Under security groups, set up rules for SSH (22) and MySQL (3306). And one more custom TCP rule for port 8080 (or any port you want), for the Express app. All with your IP as the source. When you want to open up the app to public access you will need to change this or set up a web server such as apache.

Launch the instance, ensuring you have access to the key pair as you will need to be able to connect to it.

You can view the log generated from the user data commands at /var/log/cloud-init-output.log .

If you SSH into the instances as soon as it is created, the commands will likely still be running. Enter tail /var/log/cloud-init-output.log -f to watch the log as it generates.

Compile and upload to S3

Writing a shell script that compiles code and uploads to S3 will save a lot of time and reduce repetition.

First, run aws s3 create-bucket --bucket yourAppsBucketNamein your terminal to have a bucket ready to upload the app to. Alternatively, create the bucket in the AWS console. Turn on versioning for the bucket's objects, so S3 handles the version management for you.

For reference, below are the relevant parts of my project directory. You’ll need to make changes to your tsconfig.json and other scripts if your project structure is different.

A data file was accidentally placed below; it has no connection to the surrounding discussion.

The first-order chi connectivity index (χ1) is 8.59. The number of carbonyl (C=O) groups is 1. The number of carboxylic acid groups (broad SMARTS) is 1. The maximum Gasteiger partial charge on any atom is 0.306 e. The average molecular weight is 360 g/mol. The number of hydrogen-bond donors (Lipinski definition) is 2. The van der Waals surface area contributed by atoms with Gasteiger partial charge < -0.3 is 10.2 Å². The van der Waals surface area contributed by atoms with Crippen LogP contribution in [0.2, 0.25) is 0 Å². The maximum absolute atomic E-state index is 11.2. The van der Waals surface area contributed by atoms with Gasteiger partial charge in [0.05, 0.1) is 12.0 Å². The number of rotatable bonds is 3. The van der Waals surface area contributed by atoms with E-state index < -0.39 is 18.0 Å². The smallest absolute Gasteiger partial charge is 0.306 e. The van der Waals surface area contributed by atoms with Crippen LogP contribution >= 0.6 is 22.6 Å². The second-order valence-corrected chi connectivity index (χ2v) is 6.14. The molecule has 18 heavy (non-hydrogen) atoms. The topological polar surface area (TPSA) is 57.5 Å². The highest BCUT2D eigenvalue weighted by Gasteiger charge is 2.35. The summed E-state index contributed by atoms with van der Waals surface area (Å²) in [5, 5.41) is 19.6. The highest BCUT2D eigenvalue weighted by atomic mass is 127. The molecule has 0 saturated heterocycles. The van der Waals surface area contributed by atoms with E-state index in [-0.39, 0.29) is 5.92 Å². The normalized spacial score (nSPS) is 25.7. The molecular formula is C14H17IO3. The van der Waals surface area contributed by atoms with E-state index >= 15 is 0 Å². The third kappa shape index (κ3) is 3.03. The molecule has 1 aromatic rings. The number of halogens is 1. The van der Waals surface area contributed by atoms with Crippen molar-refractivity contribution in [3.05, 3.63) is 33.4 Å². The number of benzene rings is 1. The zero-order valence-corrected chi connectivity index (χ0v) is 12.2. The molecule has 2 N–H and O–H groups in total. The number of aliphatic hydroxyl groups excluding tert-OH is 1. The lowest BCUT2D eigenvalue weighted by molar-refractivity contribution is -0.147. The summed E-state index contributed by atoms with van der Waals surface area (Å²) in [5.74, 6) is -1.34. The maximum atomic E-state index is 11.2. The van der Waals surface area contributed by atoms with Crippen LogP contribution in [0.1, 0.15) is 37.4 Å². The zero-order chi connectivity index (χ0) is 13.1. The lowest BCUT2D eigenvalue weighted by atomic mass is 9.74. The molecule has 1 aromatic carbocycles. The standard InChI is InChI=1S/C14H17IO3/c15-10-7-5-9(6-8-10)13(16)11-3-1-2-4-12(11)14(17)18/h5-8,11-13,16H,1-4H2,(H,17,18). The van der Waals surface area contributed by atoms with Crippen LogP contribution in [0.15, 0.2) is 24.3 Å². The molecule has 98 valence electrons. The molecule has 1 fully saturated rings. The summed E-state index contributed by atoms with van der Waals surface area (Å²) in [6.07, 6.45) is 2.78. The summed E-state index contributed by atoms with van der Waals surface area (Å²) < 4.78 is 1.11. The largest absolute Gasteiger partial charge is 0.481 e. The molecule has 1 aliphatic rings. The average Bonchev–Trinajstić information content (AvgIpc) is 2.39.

| |--src/
| |--node_modules/
| |--package.json
| |--tsconfig.json

In the tsconfig.json,set the compilerOptions.SourceMap property to "../dist" .

Below is the file that will compile, add some required files to the /dist folder, Zip it and upload to AWS S3.

Complete the next section before running this script.

Preparing for CodeDeploy

To run CodeDeploy, you’ll need a file named appspec.yml at the root of your project. The CodeDeploy agent uses this to run the various commands needed to get your app running on the instance.

Below is an example of the appspec.yml file. Pay attention to the indentation.

There are many other hooks available to suit different needs, but these are the two key ones that will serve the most use. When the agent triggers these hooks, the scripts referenced will be run.

Create a folder called shScripts , then add the three script files shown below:

sudo rm -rf /var/www/yourAppName